Benefits Sell!

We have all met salespeople who data dump a lot of information, a lot of facts, and a lot of details that don’t really resonate with us.  We have also met those salespeople who oversell, who go on and on about advantages of buying a product or service that don’t really mean anything to us. 

To create a presentation that really resonates – a presentation that really means something to each particular client, we must first know the difference between features, advantages, and benefits.

  1. Features — what products have
  2. Advantages — what features do
  3. Benefits — what those features mean

Imagine a continuum, on one side are features, in the middle are advantages, and on the other side are benefits.  If you want a presentation that really rocks, move away from features.  Sell advantages, but even more importantly, sell benefits.

Let’s talk in detail about the differences between the three:

1.  What is a feature?  A feature is a distinguishing characteristic of your product or service.  It is usually physical or tangible. 

Example:  CAR – this vehicle is equipped with anti-lock brakes and heated seats

                     HOUSE – pool, in the Sherman Oaks school district

Everyone has had a negative experience with a salesperson that data dumps.  Just to demonstrate how ineffective this could be, I’m going to share with you some features of a copier.  Just think about how hearing these features make you feel:

  • approximately 3W of energy used
  • Up to 50-sheet DADF (Duplex Automatic Document Feeder1)
  • 500-sheet cassette and 50-sheet multipurpose tray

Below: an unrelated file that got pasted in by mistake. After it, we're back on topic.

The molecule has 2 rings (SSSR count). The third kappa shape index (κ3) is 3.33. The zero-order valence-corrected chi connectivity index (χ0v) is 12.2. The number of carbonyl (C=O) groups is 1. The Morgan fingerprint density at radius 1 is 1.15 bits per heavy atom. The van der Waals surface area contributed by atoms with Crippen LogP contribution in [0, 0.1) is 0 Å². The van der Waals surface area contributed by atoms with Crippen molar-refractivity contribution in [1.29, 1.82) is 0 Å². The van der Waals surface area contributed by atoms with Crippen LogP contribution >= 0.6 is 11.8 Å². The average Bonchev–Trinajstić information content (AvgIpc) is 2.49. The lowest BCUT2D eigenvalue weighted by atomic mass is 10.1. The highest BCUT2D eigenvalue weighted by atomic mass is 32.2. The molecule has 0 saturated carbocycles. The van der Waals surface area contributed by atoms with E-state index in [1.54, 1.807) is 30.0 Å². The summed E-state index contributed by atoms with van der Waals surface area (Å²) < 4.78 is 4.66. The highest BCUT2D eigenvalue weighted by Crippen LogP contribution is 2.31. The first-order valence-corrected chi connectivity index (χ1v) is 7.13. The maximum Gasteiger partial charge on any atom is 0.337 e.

• PCL 5e/6 language support
  • 33.6 Kbps Super G3 fax
  • USB 2.0 Hi-Speed3
  • Single Cartridge System 

I don’t know what any of that does for me.  I don’t know what these are.  They mean nothing to me.  The problem with selling features is that we don’t care about features.  We care about what those features do for us. 

“People don’t want to buy a quarter-​​inch drill, they want a quarter-​​inch hole.”  Theodore Levitt  American economist and professor at Harvard Business School.

2. What is an advantage?  An advantage is what that feature does. 

Example: The anti-lock brake system is designed to bring you to a complete and straight stop without allowing the wheels to skid. This prevents loss of control and avoids sliding off the highway or into oncoming traffic.

Example:  The 50-sheet Duplex Automatic Document Feeder (DADF) will allow you to copy or color scan from one or two-sided originals and produce two-sided output with ease.

3.  What is a benefit?  A benefit is what that feature means to your prospect.

Example: What it means is that the 50-sheet Duplex Automatic Document Feeder (DADF) allows you to cut your paper usage as much as half and that you can save money if you are printing at a high volume.

Example: Door-mounted curtain side-impact supplemental air bags  to keep everyone in the car safe in the event of a side-impact crash. A dual headrest mounted DVD player screens might mean a lot to you if you have children.  It could mean that your children stay safe.  It could mean keeping your kids happy and keeping yourself sane on long road trips.

But, if you don’t have kids these things don’t matter to you.  Right now in my life I am more interested in having a wooden steering wheel, so that I can tap my nails on it.  That is actually a feature that is important to me.

Just as ineffective as the salesperson who data-dumps is the salesperson who sells benefits that don’t really matter to us. 

Our job before we get to the presentation stage of the sales process is to ask the right questions to identify someone’s needs, so that we can present the advantages that are important to our to them.

If you would like to really have a stronger presentation, here is an exercise that you can do:

Take a look at your product or services

  1. Make a list of all of the top features
  2. List the advantages – describe what all of those features might do for your customers
  3. List the benefits
  4. Craft questions that would elicit your prospect to admit that they have a need for that benefit

 

If you can fully explain what each of the features does and what that really means to your prospect, you have an advantage over your competition.  You have a double advantage if you are smart enough to figure out how to sell the benefits that really matter to them.

Remember: Features tell – benefits sell!

 

Emmie Young

eyoung@southwesternconsulting.com

 

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